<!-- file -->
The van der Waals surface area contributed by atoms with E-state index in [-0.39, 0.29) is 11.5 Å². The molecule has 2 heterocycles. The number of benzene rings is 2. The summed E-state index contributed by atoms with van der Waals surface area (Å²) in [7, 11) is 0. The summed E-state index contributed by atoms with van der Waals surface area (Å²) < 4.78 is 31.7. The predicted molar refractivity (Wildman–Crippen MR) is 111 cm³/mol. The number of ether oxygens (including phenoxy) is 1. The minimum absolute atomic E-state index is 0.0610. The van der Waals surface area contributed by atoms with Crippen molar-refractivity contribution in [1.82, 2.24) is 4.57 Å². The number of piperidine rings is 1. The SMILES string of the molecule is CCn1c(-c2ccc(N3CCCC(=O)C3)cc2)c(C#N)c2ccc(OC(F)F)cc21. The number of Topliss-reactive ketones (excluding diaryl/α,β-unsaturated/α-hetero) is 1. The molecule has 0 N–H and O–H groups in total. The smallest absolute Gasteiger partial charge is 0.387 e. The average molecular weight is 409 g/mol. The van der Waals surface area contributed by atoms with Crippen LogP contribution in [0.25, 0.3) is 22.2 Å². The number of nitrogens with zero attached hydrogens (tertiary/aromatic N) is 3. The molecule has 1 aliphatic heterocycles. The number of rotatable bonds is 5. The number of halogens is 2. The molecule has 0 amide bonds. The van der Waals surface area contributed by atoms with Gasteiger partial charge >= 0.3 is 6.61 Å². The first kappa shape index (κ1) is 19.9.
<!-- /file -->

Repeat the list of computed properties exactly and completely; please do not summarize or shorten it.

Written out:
The van der Waals surface area contributed by atoms with E-state index in [-0.39, 0.29) is 11.5 Å². The molecule has 2 heterocycles. The number of benzene rings is 2. The summed E-state index contributed by atoms with van der Waals surface area (Å²) in [7, 11) is 0. The summed E-state index contributed by atoms with van der Waals surface area (Å²) < 4.78 is 31.7. The predicted molar refractivity (Wildman–Crippen MR) is 111 cm³/mol. The number of ether oxygens (including phenoxy) is 1. The minimum absolute atomic E-state index is 0.0610. The van der Waals surface area contributed by atoms with Crippen molar-refractivity contribution in [1.82, 2.24) is 4.57 Å². The number of piperidine rings is 1. The SMILES string of the molecule is CCn1c(-c2ccc(N3CCCC(=O)C3)cc2)c(C#N)c2ccc(OC(F)F)cc21. The number of Topliss-reactive ketones (excluding diaryl/α,β-unsaturated/α-hetero) is 1. The molecule has 0 N–H and O–H groups in total. The smallest absolute Gasteiger partial charge is 0.387 e. The average molecular weight is 409 g/mol. The van der Waals surface area contributed by atoms with Crippen LogP contribution in [0.25, 0.3) is 22.2 Å². The number of nitrogens with zero attached hydrogens (tertiary/aromatic N) is 3. The molecule has 1 aliphatic heterocycles. The number of rotatable bonds is 5. The number of halogens is 2. The molecule has 0 amide bonds. The van der Waals surface area contributed by atoms with Gasteiger partial charge >= 0.3 is 6.61 Å². The first kappa shape index (κ1) is 19.9.